Therapeutic use of progenitor cells involves the potential risk of unintended differentiation and formation of tissues inappropriate for the specific application (44). To test the possibility that a small cell subpopulation could differentiate to lineages other than those desired in the in vitro assays, all cultures were subjected to semiquantitative RT-PCR analysis for the expression of selected marker genes of the lineages examined. RT-PCR is known to be a sensitive assay for gene expression detection. The differentiation was found to be restricted to the lineage specific to the treatment, with no apparent contamination by the other lineages examined. The detection of osteopontin in chondrogenic cultures is not at odds with this finding, since osteopontin is also expressed at comparable levels by normal human articular chondrocytes, as evaluated by RT-PCR. The slight up-regulation of alkaline phosphatase in chondrogenic cultures is most likely due to some degree of hypertrophy, as documented by the appearance of type X collagen (Figure 7).
In the absence of a marker specific to MSCs, it is currently not possible to address the topographic distribution of these cells inside the synovial tissue. Therefore, we can only speculate about the origin of SM-derived MSCs. They might be derived from precursor cells that enter the joint from the circulation. The identification of stem cells in the blood would support this hypothesis (45). Alternatively, they might move directly from the marrow into the joint cavity. Vascular channels that connect the bone marrow to the SM have been identified in rats with collagen-induced arthritis (46). It remains to be seen if similar anatomic structures exist in humans and are also operating in nonpathologic conditions. The origin from pericytes represents an alternative, since vascular pericytes have been reported to have osteochondral potential (47).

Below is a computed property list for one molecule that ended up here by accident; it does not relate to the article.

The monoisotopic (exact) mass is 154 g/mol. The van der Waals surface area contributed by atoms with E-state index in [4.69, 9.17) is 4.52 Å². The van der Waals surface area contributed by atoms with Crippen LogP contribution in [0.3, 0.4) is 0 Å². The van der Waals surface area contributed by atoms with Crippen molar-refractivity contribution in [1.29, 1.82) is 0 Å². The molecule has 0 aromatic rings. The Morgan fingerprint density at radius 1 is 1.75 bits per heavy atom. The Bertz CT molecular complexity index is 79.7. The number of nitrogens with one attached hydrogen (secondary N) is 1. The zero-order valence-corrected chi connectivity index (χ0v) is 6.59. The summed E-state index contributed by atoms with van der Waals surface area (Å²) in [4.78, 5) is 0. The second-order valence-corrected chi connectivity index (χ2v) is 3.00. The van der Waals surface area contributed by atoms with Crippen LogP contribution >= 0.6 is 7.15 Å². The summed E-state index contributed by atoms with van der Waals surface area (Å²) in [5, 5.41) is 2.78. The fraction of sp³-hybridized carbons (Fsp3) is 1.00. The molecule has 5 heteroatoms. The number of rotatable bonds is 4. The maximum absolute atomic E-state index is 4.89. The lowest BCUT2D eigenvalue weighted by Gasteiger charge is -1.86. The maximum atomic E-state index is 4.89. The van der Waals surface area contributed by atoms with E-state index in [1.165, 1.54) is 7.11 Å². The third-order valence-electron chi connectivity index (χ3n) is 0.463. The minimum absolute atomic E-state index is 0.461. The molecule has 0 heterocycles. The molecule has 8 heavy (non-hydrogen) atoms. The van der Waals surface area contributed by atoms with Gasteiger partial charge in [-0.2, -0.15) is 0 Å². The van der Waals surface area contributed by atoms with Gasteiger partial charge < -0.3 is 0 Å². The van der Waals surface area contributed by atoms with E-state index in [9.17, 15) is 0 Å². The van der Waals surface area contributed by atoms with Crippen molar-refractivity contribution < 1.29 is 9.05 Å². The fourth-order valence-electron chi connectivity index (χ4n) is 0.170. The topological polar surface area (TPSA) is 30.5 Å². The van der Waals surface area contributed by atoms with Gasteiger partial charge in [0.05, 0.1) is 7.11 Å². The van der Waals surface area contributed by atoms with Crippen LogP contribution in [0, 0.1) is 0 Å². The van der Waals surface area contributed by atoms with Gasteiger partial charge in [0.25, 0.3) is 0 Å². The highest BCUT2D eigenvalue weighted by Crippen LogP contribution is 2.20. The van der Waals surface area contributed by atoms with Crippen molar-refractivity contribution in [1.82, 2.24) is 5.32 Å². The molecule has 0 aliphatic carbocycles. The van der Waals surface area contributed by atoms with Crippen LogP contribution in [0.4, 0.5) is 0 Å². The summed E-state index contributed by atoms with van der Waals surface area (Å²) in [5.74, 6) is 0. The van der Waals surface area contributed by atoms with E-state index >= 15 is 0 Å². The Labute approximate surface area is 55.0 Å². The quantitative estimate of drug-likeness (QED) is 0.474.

The availability of MSCs in adult human SM opens important therapeutic options in regenerative medicine. Arthroscopy is a routine procedure for traumatic and nontraumatic joint conditions. A small SM biopsy represents an easily accessible source of autologous MSCs in the context of an explorative or therapeutic arthroscopy. These cells can be subsequently used for the regeneration/repair of skeletal tissues. The preservation of their biologic characteristics after storage in liquid nitrogen guarantees a versatile availability of autologous progenitor cells, even after years.
Joint surface defect repair represents a potential application. The most widely used technique, autologous chondrocyte transplantation (48), is limited by the availability of cells, particularly in elderly individuals, and by the well-known dedifferentiation events associated with chondrocyte expansion (49). In addition, the cartilage biopsy necessary for autologous chondrocyte preparation itself represents an additional injury, and may be detrimental to the surrounding healthy articular cartilage (50). The SM may be an optimal alternative source of chondrogenic cells for joint surface defect repair.